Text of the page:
Field of Science

Protecting Groups

The whole family was at camp last week, living in tents, sleeping on cots, eating in the mess hall. Every camp has them, squirrels and chipmunks that survive on the crumbs of campers' treats (or sometimes the whole banana). We were warned - no food in the tents except in metal boxes.

The boys had the tent next door to ours. I came back from dinner one night to find a very happy squirrel just making off with a chip container from the kids tent. At which point I remembered the dried fruit I'd left in my pack after the morning hike. was still there. The rodents had been attracted to the far more tasty snack leavings next door. The boys tent is serving as (a chemist would say) a protecting group.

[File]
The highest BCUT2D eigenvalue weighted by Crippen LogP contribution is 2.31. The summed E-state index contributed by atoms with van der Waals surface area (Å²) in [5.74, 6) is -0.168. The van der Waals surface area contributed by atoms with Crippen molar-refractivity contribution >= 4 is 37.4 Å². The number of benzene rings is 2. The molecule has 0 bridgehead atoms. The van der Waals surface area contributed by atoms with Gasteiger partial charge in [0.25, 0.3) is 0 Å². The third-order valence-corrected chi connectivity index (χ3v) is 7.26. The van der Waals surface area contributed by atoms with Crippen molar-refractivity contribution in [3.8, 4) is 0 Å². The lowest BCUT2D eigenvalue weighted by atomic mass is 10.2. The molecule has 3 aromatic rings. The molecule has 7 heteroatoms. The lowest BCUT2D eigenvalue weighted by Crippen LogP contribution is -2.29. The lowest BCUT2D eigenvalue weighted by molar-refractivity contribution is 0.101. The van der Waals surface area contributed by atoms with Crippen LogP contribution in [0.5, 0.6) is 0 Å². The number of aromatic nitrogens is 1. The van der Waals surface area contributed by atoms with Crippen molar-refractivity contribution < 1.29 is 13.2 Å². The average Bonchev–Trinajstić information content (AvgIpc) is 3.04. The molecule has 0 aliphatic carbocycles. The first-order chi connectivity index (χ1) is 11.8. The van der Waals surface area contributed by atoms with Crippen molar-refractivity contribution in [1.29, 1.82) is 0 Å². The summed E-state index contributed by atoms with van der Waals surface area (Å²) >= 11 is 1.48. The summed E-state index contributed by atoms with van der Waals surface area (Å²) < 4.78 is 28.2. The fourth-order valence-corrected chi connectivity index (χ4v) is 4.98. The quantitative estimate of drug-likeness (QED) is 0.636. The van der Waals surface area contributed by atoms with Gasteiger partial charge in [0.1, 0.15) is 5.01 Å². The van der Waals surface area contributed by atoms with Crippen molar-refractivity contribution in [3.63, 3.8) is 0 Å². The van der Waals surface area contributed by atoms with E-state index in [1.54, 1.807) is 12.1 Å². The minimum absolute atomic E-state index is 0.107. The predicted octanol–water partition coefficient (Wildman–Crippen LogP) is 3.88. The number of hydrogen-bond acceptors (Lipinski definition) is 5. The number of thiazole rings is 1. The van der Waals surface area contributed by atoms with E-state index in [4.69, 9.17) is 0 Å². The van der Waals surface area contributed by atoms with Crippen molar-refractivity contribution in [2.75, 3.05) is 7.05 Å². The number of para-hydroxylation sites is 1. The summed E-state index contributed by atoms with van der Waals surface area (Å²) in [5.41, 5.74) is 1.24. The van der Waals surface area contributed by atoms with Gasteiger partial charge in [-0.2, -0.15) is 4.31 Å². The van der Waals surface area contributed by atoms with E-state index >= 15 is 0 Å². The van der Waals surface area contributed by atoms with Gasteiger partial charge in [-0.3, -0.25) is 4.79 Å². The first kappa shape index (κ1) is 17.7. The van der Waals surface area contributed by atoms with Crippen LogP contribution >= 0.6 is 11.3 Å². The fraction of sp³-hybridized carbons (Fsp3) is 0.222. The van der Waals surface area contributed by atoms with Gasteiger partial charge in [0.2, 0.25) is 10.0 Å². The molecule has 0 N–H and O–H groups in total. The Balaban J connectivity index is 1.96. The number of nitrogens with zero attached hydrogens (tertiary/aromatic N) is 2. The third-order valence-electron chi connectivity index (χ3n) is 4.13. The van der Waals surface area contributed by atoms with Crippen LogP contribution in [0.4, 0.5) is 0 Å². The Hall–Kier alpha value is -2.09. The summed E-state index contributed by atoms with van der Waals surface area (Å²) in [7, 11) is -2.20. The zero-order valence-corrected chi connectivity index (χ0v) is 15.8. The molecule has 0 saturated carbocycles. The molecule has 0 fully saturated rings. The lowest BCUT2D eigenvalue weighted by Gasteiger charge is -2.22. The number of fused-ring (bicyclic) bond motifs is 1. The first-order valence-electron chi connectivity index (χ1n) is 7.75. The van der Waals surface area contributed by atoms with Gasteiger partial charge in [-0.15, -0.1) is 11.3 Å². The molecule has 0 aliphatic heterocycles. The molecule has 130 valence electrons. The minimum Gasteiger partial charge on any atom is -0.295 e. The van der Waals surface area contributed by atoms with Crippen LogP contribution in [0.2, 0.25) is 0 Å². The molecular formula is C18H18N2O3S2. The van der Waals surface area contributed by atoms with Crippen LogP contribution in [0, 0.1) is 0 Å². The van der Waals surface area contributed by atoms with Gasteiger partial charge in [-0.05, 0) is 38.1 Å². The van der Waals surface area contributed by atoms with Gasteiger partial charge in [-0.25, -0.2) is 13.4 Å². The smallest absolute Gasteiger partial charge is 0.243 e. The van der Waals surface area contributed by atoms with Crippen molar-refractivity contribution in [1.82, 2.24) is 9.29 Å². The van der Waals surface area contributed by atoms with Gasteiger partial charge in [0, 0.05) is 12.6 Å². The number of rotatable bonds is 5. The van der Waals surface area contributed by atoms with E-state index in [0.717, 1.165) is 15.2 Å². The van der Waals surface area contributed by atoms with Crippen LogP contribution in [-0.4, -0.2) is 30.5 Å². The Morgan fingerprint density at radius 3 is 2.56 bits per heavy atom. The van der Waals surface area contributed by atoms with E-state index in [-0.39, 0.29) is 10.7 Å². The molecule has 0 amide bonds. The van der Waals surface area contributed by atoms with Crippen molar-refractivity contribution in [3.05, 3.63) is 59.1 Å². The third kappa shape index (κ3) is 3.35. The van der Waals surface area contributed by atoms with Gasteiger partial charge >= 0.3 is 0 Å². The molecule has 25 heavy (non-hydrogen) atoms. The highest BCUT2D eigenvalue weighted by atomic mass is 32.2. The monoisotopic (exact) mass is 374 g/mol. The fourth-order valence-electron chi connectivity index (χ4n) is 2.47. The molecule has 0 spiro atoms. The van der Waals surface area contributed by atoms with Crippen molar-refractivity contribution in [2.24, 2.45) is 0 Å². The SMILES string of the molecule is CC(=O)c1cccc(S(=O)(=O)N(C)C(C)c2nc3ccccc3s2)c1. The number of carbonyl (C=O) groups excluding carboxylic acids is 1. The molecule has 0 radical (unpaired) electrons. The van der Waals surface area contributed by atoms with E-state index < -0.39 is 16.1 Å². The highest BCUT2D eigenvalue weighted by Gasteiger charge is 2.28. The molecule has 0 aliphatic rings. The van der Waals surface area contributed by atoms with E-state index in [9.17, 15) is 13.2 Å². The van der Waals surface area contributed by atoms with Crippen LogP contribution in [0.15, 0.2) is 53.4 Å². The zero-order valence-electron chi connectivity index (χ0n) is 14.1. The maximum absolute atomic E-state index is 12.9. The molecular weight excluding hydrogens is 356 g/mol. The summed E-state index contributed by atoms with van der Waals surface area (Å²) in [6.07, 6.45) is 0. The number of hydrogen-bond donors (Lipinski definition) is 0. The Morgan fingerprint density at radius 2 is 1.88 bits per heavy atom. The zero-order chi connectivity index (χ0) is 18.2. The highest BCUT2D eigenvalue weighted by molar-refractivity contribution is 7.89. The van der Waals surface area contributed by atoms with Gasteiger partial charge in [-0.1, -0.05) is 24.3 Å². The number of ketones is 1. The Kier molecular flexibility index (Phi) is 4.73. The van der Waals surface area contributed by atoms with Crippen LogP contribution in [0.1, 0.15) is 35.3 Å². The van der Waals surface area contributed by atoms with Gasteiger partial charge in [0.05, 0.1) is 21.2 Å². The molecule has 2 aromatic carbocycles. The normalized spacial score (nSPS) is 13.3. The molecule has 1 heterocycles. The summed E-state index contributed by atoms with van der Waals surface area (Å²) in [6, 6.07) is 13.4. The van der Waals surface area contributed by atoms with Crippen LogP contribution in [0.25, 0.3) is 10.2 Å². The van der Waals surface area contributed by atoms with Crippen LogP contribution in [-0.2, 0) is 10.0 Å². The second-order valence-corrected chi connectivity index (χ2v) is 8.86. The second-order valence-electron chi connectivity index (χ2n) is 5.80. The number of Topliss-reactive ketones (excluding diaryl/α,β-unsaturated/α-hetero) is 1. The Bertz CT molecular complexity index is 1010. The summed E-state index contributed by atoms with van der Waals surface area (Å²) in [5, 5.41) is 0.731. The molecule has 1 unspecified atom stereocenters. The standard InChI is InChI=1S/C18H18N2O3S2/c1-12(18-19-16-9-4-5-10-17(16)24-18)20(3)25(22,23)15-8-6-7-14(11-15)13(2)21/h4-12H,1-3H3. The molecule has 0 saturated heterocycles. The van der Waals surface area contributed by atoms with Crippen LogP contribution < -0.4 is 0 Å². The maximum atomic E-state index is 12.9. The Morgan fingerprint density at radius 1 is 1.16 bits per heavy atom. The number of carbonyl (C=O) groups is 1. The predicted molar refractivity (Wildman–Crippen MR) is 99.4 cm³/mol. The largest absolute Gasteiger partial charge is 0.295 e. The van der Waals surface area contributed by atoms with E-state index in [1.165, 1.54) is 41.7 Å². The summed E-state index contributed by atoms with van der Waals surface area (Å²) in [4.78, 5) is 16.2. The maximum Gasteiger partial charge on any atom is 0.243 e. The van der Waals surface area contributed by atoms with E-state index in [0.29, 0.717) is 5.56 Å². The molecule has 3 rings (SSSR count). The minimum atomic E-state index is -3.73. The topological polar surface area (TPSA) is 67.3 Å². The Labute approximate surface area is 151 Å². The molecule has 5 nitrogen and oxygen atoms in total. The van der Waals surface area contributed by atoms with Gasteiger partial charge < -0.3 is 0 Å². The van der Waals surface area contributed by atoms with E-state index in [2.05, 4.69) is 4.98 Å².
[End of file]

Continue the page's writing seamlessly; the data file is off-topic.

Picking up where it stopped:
Chemical protecting groups work similarly. Say you have two sites on a molecule that can react with a reagent, but you only want one to undergo the reaction. If you can put a protecting group on the site you want left unmolested, like a cover, you can run the reaction, change the other site and then take off the protecting group. (See the scheme for an example.)

It works wonderfully for many reactions, and is keeping my pack safe from marauders.